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Author Topic: Tetris as a "cognitive vaccine"  (Read 633 times)

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Offline DarklingAliceTopic starter

Tetris as a "cognitive vaccine"
« on: April 17, 2010, 09:04:08 AM »
I mentioned this in the SB earlier, and I thought I would follow up with the citation for anyone who is interested:

Can Playing the Computer Game “Tetris” Reduce the Build-Up of Flashbacks for Trauma? A Proposal from Cognitive Science
Holmes, et al. PLoS One. 2009;4(1):e4153. Epub 2009 Jan 7.

Quote
BACKGROUND: Flashbacks are the hallmark symptom of Posttraumatic Stress Disorder (PTSD). Although we have successful treatments for full-blown PTSD, early interventions are lacking. We propose the utility of developing a 'cognitive vaccine' to prevent PTSD flashback development following exposure to trauma. Our theory is based on two key findings: 1) Cognitive science suggests that the brain has selective resources with limited capacity; 2) The neurobiology of memory suggests a 6-hr window to disrupt memory consolidation. The rationale for a 'cognitive vaccine' approach is as follows: Trauma flashbacks are sensory-perceptual, visuospatial mental images. Visuospatial cognitive tasks selectively compete for resources required to generate mental images. Thus, a visuospatial computer game (e.g. "Tetris") will interfere with flashbacks. Visuospatial tasks post-trauma, performed within the time window for memory consolidation, will reduce subsequent flashbacks. We predicted that playing "Tetris" half an hour after viewing trauma would reduce flashback frequency over 1-week.

METHODOLOGY/PRINCIPAL FINDINGS: The Trauma Film paradigm was used as a well-established experimental analog for Post-traumatic Stress. All participants viewed a traumatic film consisting of scenes of real injury and death followed by a 30-min structured break. Participants were then randomly allocated to either a no-task or visuospatial ("Tetris") condition which they undertook for 10-min. Flashbacks were monitored for 1-week. Results indicated that compared to the no-task condition, the "Tetris" condition produced a significant reduction in flashback frequency over 1-week. Convergent results were found on a clinical measure of PTSD symptomatology at 1-week. Recognition memory between groups did not differ significantly.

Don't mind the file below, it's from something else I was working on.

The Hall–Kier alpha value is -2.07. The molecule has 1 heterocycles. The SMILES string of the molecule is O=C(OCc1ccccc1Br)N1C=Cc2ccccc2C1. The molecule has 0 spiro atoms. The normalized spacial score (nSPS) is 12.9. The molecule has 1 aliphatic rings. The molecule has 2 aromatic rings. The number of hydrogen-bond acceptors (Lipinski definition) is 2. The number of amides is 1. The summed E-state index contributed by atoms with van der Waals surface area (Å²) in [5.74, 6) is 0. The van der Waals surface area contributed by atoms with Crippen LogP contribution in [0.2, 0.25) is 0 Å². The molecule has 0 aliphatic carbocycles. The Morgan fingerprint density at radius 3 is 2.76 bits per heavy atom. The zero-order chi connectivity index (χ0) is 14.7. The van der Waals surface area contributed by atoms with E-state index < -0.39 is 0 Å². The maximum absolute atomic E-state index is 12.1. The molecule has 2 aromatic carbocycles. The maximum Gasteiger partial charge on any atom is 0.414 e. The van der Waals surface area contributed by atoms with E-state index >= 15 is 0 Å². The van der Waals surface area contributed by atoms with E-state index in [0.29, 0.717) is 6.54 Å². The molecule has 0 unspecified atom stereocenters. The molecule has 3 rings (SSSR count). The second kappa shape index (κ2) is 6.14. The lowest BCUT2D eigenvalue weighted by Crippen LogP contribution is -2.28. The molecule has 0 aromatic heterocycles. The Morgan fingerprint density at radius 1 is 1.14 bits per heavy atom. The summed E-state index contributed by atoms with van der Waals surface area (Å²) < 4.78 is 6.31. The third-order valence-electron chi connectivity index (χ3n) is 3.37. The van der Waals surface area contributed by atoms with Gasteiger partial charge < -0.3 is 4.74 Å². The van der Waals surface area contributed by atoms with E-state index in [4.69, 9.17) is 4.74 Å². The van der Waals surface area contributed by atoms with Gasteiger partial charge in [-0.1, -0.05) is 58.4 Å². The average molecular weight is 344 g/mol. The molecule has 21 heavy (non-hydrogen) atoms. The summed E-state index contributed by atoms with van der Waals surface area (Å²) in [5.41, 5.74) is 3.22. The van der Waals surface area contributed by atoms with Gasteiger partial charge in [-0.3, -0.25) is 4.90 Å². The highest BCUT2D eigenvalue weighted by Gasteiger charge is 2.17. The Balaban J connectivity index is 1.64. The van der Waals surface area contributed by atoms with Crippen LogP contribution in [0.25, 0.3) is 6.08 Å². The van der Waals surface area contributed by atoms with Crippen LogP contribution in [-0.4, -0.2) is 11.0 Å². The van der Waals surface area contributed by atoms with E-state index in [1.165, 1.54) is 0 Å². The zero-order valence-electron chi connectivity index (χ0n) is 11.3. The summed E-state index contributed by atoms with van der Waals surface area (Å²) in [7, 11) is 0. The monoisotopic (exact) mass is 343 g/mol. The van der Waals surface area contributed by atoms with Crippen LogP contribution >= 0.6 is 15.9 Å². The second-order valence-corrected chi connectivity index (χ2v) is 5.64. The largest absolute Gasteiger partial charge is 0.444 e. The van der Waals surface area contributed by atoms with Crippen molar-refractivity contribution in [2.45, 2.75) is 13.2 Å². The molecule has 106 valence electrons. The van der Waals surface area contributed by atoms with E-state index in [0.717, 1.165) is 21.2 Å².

CONCLUSIONS/SIGNIFICANCE: Playing "Tetris" after viewing traumatic material reduces unwanted, involuntary memory flashbacks to that traumatic film, leaving deliberate memory recall of the event intact. Pathological aspects of human memory in the aftermath of trauma may be malleable using non-invasive, cognitive interventions. This has implications for a novel avenue of preventative treatment development, much-needed as a crisis intervention for the aftermath of traumatic events.

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Re: Tetris as a "cognitive vaccine"
« Reply #1 on: April 17, 2010, 12:30:06 PM »
From both playing and watching others play Tetris, I can see it as a way of interrupting the PTS cascade.  Tetris is very left-brain (precise, logical, puzzle-solving), so it's firing a completely different set of triggers from the emotional, fight-or-flight triggers hit by a traumatic experience.  To play a really good game of Tetris, you almost need to become 'mechanical'.

Offline Caeli

Re: Tetris as a "cognitive vaccine"
« Reply #2 on: April 18, 2010, 05:18:23 AM »
This was a really interesting read. Thanks for posting it up, Alice!

Offline Jude

Re: Tetris as a "cognitive vaccine"
« Reply #3 on: April 18, 2010, 06:42:34 PM »
Alice, do you think this in any way relates to escapism?  Perhaps it explains, to some degree, why addiction to video games occurs?

Offline DarklingAliceTopic starter

Re: Tetris as a "cognitive vaccine"
« Reply #4 on: April 18, 2010, 07:16:56 PM »
This was a really interesting read. Thanks for posting it up, Alice!

You're welcome Caeli! I love sharing interesting bits if scientific literature.

Alice, do you think this in any way relates to escapism?  Perhaps it explains, to some degree, why addiction to video games occurs?

In this particular case it does not seem to. Although, it would be quite interesting seeing the results of a study linking video games, literature, film, and other methods of escapism to PTSD. That would have been a good control for them to have run. However, Tetris, and visuo-spatial puzzles like it seem to affect us on a more primal level. They are very wrapped up with memory formation and that is most likely what we are seeing here. Hypothetically, other puzzles of a similar type should have a similar effect, electronic or not. Just type Tetris into Pubmed and you will pull up around 20 articles about its effect on cognition (and memory formation in particular), it really appears that there is something unique about it. But you do raise a very good question, if I hear anything I will let you know.